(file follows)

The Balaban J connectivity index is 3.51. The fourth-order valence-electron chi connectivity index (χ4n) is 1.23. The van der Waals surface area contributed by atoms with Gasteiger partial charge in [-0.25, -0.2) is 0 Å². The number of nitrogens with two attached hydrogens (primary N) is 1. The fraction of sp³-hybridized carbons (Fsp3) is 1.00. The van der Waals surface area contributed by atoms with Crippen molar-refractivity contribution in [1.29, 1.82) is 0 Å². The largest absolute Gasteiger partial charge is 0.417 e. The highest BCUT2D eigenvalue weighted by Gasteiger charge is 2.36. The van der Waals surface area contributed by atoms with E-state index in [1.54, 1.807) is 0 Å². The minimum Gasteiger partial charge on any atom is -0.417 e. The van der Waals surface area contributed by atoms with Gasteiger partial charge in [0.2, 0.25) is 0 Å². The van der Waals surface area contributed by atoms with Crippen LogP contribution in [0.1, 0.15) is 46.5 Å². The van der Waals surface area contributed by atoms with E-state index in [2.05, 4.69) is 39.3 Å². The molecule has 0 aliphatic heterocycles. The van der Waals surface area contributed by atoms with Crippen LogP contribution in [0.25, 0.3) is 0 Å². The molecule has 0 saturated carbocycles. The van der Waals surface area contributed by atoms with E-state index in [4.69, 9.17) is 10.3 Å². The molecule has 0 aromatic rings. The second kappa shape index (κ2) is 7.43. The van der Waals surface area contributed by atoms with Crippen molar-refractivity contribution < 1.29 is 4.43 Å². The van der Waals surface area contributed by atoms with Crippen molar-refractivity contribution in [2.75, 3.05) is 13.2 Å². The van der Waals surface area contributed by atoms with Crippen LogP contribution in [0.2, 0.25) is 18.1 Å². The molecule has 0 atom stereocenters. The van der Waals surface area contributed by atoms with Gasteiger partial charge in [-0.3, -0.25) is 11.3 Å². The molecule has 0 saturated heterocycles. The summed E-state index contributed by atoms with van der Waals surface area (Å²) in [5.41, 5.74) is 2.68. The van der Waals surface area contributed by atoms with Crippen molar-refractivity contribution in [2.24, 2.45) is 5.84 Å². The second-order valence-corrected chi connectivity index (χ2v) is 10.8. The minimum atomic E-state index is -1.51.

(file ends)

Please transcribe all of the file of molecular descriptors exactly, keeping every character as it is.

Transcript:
The Balaban J connectivity index is 3.51. The fourth-order valence-electron chi connectivity index (χ4n) is 1.23. The van der Waals surface area contributed by atoms with Gasteiger partial charge in [-0.25, -0.2) is 0 Å². The number of nitrogens with two attached hydrogens (primary N) is 1. The fraction of sp³-hybridized carbons (Fsp3) is 1.00. The van der Waals surface area contributed by atoms with Crippen molar-refractivity contribution in [1.29, 1.82) is 0 Å². The largest absolute Gasteiger partial charge is 0.417 e. The highest BCUT2D eigenvalue weighted by Gasteiger charge is 2.36. The van der Waals surface area contributed by atoms with E-state index in [1.54, 1.807) is 0 Å². The minimum Gasteiger partial charge on any atom is -0.417 e. The van der Waals surface area contributed by atoms with Gasteiger partial charge in [0.2, 0.25) is 0 Å². The van der Waals surface area contributed by atoms with Crippen LogP contribution in [0.1, 0.15) is 46.5 Å². The van der Waals surface area contributed by atoms with E-state index in [2.05, 4.69) is 39.3 Å². The molecule has 0 aliphatic heterocycles. The van der Waals surface area contributed by atoms with Crippen LogP contribution in [0.25, 0.3) is 0 Å². The molecule has 0 saturated carbocycles. The van der Waals surface area contributed by atoms with E-state index in [4.69, 9.17) is 10.3 Å². The molecule has 0 aromatic rings. The second kappa shape index (κ2) is 7.43. The van der Waals surface area contributed by atoms with Crippen molar-refractivity contribution < 1.29 is 4.43 Å². The van der Waals surface area contributed by atoms with Crippen molar-refractivity contribution in [2.75, 3.05) is 13.2 Å². The van der Waals surface area contributed by atoms with Crippen LogP contribution in [0.2, 0.25) is 18.1 Å². The molecule has 0 atom stereocenters. The van der Waals surface area contributed by atoms with Gasteiger partial charge in [-0.3, -0.25) is 11.3 Å². The molecule has 0 saturated heterocycles. The summed E-state index contributed by atoms with van der Waals surface area (Å²) in [5.41, 5.74) is 2.68. The van der Waals surface area contributed by atoms with Crippen molar-refractivity contribution in [2.24, 2.45) is 5.84 Å². The second-order valence-corrected chi connectivity index (χ2v) is 10.8. The minimum atomic E-state index is -1.51.